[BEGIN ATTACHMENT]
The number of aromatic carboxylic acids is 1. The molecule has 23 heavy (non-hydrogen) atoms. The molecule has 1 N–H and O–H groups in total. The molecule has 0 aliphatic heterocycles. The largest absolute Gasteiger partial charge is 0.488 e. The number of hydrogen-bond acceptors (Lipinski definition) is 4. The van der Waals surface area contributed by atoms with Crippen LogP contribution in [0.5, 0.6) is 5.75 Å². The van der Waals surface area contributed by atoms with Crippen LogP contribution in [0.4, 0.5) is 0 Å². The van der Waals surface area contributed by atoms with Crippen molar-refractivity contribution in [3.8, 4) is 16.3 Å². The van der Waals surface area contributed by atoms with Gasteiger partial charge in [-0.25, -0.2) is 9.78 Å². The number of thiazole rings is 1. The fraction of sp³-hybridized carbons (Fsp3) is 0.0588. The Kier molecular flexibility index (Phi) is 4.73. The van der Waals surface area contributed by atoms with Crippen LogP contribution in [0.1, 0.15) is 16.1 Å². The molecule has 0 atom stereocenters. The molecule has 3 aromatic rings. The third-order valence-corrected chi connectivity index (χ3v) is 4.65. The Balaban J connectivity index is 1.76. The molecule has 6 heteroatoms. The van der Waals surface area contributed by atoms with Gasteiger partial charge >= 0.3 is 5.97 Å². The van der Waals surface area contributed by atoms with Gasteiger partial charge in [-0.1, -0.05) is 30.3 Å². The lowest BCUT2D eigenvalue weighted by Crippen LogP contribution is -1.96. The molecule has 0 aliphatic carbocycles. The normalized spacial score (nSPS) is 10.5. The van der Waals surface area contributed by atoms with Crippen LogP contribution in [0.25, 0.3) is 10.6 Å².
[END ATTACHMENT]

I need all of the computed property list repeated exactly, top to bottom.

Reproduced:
The number of aromatic carboxylic acids is 1. The molecule has 23 heavy (non-hydrogen) atoms. The molecule has 1 N–H and O–H groups in total. The molecule has 0 aliphatic heterocycles. The largest absolute Gasteiger partial charge is 0.488 e. The number of hydrogen-bond acceptors (Lipinski definition) is 4. The van der Waals surface area contributed by atoms with Crippen LogP contribution in [0.5, 0.6) is 5.75 Å². The van der Waals surface area contributed by atoms with Crippen LogP contribution in [0.4, 0.5) is 0 Å². The van der Waals surface area contributed by atoms with Crippen molar-refractivity contribution in [3.8, 4) is 16.3 Å². The van der Waals surface area contributed by atoms with Gasteiger partial charge in [-0.25, -0.2) is 9.78 Å². The number of thiazole rings is 1. The fraction of sp³-hybridized carbons (Fsp3) is 0.0588. The Kier molecular flexibility index (Phi) is 4.73. The van der Waals surface area contributed by atoms with Crippen LogP contribution in [0.1, 0.15) is 16.1 Å². The molecule has 0 atom stereocenters. The molecule has 3 aromatic rings. The third-order valence-corrected chi connectivity index (χ3v) is 4.65. The Balaban J connectivity index is 1.76. The molecule has 6 heteroatoms. The van der Waals surface area contributed by atoms with Gasteiger partial charge >= 0.3 is 5.97 Å². The van der Waals surface area contributed by atoms with Gasteiger partial charge in [-0.1, -0.05) is 30.3 Å². The lowest BCUT2D eigenvalue weighted by Crippen LogP contribution is -1.96. The molecule has 0 aliphatic carbocycles. The normalized spacial score (nSPS) is 10.5. The van der Waals surface area contributed by atoms with Crippen LogP contribution in [0.25, 0.3) is 10.6 Å².